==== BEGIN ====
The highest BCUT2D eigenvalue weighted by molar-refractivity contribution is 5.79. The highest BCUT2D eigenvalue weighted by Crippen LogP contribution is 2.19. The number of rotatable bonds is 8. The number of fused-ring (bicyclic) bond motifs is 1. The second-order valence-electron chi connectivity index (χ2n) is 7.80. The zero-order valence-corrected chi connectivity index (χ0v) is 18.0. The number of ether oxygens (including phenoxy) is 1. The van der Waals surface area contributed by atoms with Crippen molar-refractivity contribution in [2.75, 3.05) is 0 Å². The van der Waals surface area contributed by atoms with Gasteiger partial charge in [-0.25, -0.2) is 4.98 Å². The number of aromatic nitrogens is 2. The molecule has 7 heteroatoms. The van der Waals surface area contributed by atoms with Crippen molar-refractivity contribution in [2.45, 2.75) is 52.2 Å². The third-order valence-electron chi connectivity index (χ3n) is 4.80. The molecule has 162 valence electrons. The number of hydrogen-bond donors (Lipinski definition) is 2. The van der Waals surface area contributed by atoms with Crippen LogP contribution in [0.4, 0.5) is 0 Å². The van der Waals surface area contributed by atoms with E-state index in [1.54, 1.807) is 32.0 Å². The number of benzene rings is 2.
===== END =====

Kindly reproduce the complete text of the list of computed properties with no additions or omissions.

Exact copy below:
The highest BCUT2D eigenvalue weighted by molar-refractivity contribution is 5.79. The highest BCUT2D eigenvalue weighted by Crippen LogP contribution is 2.19. The number of rotatable bonds is 8. The number of fused-ring (bicyclic) bond motifs is 1. The second-order valence-electron chi connectivity index (χ2n) is 7.80. The zero-order valence-corrected chi connectivity index (χ0v) is 18.0. The number of ether oxygens (including phenoxy) is 1. The van der Waals surface area contributed by atoms with Crippen molar-refractivity contribution in [2.75, 3.05) is 0 Å². The van der Waals surface area contributed by atoms with Gasteiger partial charge in [-0.25, -0.2) is 4.98 Å². The number of aromatic nitrogens is 2. The molecule has 7 heteroatoms. The van der Waals surface area contributed by atoms with Crippen molar-refractivity contribution in [2.45, 2.75) is 52.2 Å². The third-order valence-electron chi connectivity index (χ3n) is 4.80. The molecule has 162 valence electrons. The number of hydrogen-bond donors (Lipinski definition) is 2. The van der Waals surface area contributed by atoms with Crippen LogP contribution in [0.4, 0.5) is 0 Å². The van der Waals surface area contributed by atoms with E-state index in [1.54, 1.807) is 32.0 Å². The number of benzene rings is 2.